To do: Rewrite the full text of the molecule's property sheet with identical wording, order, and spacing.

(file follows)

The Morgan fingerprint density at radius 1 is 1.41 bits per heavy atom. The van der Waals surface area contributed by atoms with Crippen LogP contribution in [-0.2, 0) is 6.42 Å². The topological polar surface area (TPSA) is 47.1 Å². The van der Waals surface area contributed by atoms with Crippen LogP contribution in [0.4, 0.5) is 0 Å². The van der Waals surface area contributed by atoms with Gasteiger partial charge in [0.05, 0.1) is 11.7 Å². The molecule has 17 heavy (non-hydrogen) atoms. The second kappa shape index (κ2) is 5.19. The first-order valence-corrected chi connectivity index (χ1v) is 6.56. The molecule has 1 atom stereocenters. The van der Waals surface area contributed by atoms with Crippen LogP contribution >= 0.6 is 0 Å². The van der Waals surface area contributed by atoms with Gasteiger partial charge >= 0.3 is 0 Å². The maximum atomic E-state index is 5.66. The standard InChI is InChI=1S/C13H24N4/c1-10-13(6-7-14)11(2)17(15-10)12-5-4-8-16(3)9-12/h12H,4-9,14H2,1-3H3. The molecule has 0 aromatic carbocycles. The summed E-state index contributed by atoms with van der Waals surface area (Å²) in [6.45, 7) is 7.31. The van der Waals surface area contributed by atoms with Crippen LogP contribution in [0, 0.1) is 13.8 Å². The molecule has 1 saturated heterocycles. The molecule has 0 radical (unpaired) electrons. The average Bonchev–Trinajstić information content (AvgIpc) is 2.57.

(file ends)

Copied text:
The Morgan fingerprint density at radius 1 is 1.41 bits per heavy atom. The van der Waals surface area contributed by atoms with Crippen LogP contribution in [-0.2, 0) is 6.42 Å². The topological polar surface area (TPSA) is 47.1 Å². The van der Waals surface area contributed by atoms with Crippen LogP contribution in [0.4, 0.5) is 0 Å². The van der Waals surface area contributed by atoms with Gasteiger partial charge in [0.05, 0.1) is 11.7 Å². The molecule has 17 heavy (non-hydrogen) atoms. The second kappa shape index (κ2) is 5.19. The first-order valence-corrected chi connectivity index (χ1v) is 6.56. The molecule has 1 atom stereocenters. The van der Waals surface area contributed by atoms with Crippen LogP contribution >= 0.6 is 0 Å². The van der Waals surface area contributed by atoms with Gasteiger partial charge >= 0.3 is 0 Å². The maximum atomic E-state index is 5.66. The standard InChI is InChI=1S/C13H24N4/c1-10-13(6-7-14)11(2)17(15-10)12-5-4-8-16(3)9-12/h12H,4-9,14H2,1-3H3. The molecule has 0 aromatic carbocycles. The summed E-state index contributed by atoms with van der Waals surface area (Å²) in [6.45, 7) is 7.31. The van der Waals surface area contributed by atoms with Crippen LogP contribution in [0, 0.1) is 13.8 Å². The molecule has 1 saturated heterocycles. The molecule has 0 radical (unpaired) electrons. The average Bonchev–Trinajstić information content (AvgIpc) is 2.57.